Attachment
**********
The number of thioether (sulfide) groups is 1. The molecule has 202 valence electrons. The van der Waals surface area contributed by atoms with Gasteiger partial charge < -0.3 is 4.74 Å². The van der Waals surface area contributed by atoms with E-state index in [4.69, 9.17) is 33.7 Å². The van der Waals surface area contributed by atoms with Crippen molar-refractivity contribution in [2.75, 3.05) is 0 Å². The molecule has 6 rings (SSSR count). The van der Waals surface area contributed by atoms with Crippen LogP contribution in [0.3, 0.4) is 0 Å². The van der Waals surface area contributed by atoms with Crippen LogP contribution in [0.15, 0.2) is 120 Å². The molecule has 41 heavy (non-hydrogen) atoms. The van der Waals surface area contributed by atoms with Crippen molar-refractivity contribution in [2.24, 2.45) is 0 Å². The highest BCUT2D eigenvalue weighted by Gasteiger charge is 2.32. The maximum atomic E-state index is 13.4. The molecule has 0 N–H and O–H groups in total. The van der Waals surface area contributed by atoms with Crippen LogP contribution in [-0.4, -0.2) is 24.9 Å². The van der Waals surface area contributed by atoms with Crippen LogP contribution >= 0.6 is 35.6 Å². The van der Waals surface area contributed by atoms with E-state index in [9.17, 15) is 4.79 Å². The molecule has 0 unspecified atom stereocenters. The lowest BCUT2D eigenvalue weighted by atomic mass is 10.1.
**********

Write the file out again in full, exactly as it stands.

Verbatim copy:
The number of thioether (sulfide) groups is 1. The molecule has 202 valence electrons. The van der Waals surface area contributed by atoms with Gasteiger partial charge < -0.3 is 4.74 Å². The van der Waals surface area contributed by atoms with E-state index in [4.69, 9.17) is 33.7 Å². The van der Waals surface area contributed by atoms with Crippen molar-refractivity contribution in [2.75, 3.05) is 0 Å². The molecule has 6 rings (SSSR count). The van der Waals surface area contributed by atoms with Crippen LogP contribution in [0.3, 0.4) is 0 Å². The van der Waals surface area contributed by atoms with Crippen LogP contribution in [0.15, 0.2) is 120 Å². The molecule has 41 heavy (non-hydrogen) atoms. The van der Waals surface area contributed by atoms with Crippen molar-refractivity contribution in [2.24, 2.45) is 0 Å². The highest BCUT2D eigenvalue weighted by Gasteiger charge is 2.32. The maximum atomic E-state index is 13.4. The molecule has 0 N–H and O–H groups in total. The van der Waals surface area contributed by atoms with Crippen LogP contribution in [-0.4, -0.2) is 24.9 Å². The van der Waals surface area contributed by atoms with Crippen LogP contribution >= 0.6 is 35.6 Å². The van der Waals surface area contributed by atoms with E-state index in [9.17, 15) is 4.79 Å². The molecule has 0 unspecified atom stereocenters. The lowest BCUT2D eigenvalue weighted by atomic mass is 10.1.